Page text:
FIG. 2 represents an elevated perspective view showing positioning at installation of a series of individual hip units when employed on a roof ridge. In FIG. 2 a plurality of the hip units shown in FIG. 1 are bent along their center fold line to conform with the angle of the roof ridge. Unit A is then nailed in place to the roof deck by means of nails 7 and 7' at approximately corresponding lower depending end portions of riser strip 4 before the next hip unit, B, is bent and positioned over the first hip unit so that panel portion 2' completely covers riser strip portion 4. Each of the hip units are attached to the roof deck by nailing through the combined plies of panel and riser strip sections in a similar manner. Successive positioning, bending and securing of individual hip units to the roof deck are repeated along the entire roof ridge to present an aesthetic finished appearance. FIG. 2B illustrates a roof ridge whereon the present laminated hips have been installed. The plane of the roof is indicated by 31 and venting areas occurring between the rear vertical edge of units A and B, where the leading edges of units B anc C overlap said preceding units and are sloped to the roof deck for nailing are indicated by triangular areas 30. From FIG. 2A, it will be appreciated that the dimensions of the venting areas are directly proportional to the thickness of the panels and/or the riser strips and the length of the hip units. Thus, hip units can be selected for moderate venting in cooler geographical zones and maximum venting in tropical zones.
For the purposes of the present invention, the length of panel section 2 can vary between about 8 and about 24 inches and the height of each hip unit can vary between about 10 and about 24 inches. Accordingly, the number of venting sites can be varied by the length of the panel units. In FIG. 2A there is shown about an 8 inch exposure of panel 2 and an additional 3 inches of panel laminated to riser strip 4 so that the overall panel length is about 11 inches. In this particular embodiment, the overall height of both the panel and riser strip is about 12 inches. These proportions represent only one of many preferred embodiments for the composite hip unit of the present invention.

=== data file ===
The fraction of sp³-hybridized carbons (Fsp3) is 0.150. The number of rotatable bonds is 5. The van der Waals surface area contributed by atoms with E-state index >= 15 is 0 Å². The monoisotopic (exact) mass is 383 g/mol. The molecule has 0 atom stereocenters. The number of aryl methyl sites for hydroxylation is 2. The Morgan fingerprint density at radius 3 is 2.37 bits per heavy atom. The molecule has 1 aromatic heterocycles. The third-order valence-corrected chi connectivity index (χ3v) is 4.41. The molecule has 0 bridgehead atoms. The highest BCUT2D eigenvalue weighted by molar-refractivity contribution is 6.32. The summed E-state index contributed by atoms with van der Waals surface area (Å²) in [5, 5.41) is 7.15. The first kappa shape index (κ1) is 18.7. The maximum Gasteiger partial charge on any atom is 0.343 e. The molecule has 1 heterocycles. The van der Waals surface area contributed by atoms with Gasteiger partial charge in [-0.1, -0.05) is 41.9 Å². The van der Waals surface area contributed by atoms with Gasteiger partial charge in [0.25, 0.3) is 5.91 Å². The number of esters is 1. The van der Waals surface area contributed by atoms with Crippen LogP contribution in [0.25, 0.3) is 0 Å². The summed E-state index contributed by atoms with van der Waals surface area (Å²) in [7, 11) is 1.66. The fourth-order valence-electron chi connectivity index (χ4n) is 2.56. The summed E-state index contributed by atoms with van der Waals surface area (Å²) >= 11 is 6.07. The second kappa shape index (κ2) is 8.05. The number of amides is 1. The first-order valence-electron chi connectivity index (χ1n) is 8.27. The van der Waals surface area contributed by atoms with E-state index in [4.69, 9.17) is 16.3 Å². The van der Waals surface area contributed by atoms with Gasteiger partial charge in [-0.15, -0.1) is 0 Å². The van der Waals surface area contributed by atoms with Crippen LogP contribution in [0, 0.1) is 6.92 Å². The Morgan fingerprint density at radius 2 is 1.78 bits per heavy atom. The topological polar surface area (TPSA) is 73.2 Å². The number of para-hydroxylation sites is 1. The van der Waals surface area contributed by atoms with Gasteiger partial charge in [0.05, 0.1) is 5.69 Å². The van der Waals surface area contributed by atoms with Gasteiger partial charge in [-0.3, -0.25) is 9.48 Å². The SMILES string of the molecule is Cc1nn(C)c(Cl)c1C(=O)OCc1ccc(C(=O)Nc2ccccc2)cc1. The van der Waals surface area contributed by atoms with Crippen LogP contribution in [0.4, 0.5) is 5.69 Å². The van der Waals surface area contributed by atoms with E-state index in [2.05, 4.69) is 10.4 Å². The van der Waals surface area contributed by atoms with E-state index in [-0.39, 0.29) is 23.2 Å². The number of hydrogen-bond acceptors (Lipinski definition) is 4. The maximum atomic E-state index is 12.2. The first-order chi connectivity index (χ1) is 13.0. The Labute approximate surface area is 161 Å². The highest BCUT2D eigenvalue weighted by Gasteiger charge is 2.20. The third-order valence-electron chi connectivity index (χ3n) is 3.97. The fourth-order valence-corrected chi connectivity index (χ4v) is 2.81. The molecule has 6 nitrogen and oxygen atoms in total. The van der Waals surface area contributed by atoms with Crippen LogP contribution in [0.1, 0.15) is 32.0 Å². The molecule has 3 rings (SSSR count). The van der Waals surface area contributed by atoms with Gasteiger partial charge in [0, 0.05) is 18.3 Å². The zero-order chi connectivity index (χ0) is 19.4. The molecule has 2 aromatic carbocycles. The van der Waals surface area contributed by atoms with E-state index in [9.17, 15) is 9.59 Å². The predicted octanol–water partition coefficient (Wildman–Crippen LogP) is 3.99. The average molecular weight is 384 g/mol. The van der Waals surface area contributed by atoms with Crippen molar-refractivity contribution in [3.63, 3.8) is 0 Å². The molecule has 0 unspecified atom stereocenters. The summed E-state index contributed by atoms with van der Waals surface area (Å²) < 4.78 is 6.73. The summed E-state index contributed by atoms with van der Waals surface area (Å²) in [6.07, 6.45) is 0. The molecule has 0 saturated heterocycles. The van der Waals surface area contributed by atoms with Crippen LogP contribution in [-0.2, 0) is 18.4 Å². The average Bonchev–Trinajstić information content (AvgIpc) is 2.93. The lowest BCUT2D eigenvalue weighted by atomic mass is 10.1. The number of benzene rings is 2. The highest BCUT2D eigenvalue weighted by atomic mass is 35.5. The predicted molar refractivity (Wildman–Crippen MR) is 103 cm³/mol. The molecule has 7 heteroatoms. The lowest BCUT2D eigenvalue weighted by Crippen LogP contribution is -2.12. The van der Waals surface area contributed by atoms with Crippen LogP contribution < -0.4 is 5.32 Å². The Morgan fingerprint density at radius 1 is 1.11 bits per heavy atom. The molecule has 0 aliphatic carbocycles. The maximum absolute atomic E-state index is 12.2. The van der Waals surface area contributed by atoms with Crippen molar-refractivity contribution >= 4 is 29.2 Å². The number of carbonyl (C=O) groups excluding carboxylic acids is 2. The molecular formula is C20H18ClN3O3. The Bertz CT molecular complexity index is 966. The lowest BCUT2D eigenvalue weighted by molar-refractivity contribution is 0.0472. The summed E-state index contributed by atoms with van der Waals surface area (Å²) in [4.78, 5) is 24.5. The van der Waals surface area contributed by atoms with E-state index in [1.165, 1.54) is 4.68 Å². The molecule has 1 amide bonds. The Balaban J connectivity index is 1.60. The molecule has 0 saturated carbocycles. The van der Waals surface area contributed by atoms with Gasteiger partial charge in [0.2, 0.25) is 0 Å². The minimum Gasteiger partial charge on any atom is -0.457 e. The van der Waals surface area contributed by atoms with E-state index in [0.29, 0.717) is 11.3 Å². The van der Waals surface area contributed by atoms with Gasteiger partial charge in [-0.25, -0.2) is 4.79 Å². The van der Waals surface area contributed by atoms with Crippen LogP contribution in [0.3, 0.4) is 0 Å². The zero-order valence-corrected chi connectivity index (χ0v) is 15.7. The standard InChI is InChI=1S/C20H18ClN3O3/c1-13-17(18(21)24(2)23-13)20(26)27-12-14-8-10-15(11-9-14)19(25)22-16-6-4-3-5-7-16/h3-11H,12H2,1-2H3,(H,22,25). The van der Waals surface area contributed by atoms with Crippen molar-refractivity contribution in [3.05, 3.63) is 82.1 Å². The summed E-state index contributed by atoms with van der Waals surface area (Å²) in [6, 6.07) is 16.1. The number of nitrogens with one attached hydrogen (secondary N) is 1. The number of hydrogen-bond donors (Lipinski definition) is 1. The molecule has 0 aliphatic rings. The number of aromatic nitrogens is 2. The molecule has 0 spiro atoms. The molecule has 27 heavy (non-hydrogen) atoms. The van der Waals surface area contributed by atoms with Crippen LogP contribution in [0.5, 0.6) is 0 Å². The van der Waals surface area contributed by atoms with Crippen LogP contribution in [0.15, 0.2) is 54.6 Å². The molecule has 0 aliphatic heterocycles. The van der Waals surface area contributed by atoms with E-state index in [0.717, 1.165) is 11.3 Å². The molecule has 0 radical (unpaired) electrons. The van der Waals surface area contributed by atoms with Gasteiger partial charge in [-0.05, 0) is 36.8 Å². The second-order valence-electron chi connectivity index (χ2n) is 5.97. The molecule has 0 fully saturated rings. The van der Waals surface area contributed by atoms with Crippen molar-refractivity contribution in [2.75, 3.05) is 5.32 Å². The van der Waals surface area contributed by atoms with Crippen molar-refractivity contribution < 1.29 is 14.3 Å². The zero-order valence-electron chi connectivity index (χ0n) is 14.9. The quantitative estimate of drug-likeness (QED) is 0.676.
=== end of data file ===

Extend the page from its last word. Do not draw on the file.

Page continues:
It will become apparent from this disclosure that the hip units can be manufactured and supplied in a continuous sheet exemplified by FIG. 3 where the units, a and b, can be easily separated at perforations 8 by the roofer at the time of installation. It is also conceivable that a plurality of integrally joined hip units, c and d, separable at perforations 8'; as shown in FIG. 3A can be made available for affixing a plurality of hip units in a single nailing operation. However, it is preferred, particularly for roofs having a pitch angle less than 90°, that each hip unit be separately affixed to the roof deck to insure against wind-lift and slippage.
FIG. 4 is an elevated perspective view of positioning and mounting individual hip units which have been bent to conform with the valley of a roof deck. As in the foregoing illustrations, the hip unit is attached to the deck by nailing on both sides of the valley through the riser strip in an area removed from the center fold line before overlaying and mounting the next hip unit.
FIG. 5 illustrates installation of a series of the present hip units along the edge of the roof to provide a finished uniform appearance which is pleasing to the eye. In FIG. 5, roof deck 36 is covered with shingles 38 and facia board 34 is attached along the roof rake. The hip units are nailed on one side to the roof deck and on the other side to the facia board at both sides of the riser strip as indicated by numeral 7.
FIG. 6 is a diagrammatic view of air flow, indicated by arrows, from apertures 20 in the roof eaves to the roof ridge having open trough 22 in the deck extending along the length of the peak. As shown by numeral 30 of FIG. 2A, installation of the present laminated hips 24 over the roof ridge provides egress of hot air at numerous sites along the ridge. Also, installation of the laminated hips along roof rake 16 provides for additional air circulation and continuous venting at numerous sites 38, intermediate the eaves and roof ridge.
Many modifications and alterations in the above described arrangement of hip units and their installation at valleys, ridges and edges of a roof will become apparent to those skilled in the art without departing from the scope of this invention. For example, the area of laminating the riser strip to the panel need not be centrally located at the fold line but may be positioned at either side of the central fold. Also the fold line need not be positioned at the exact center of the panel and riser strip but can be offset to meet the needs of a particular roofing constructin. Thus, where a narrow facia board is employed, a major portion of the hip unit may rest upon the shingles overlaying the roof deck with only a minor portion depending over the side to cover the facia board. These and other modifications will become apparent from the foregoing description and disclosure.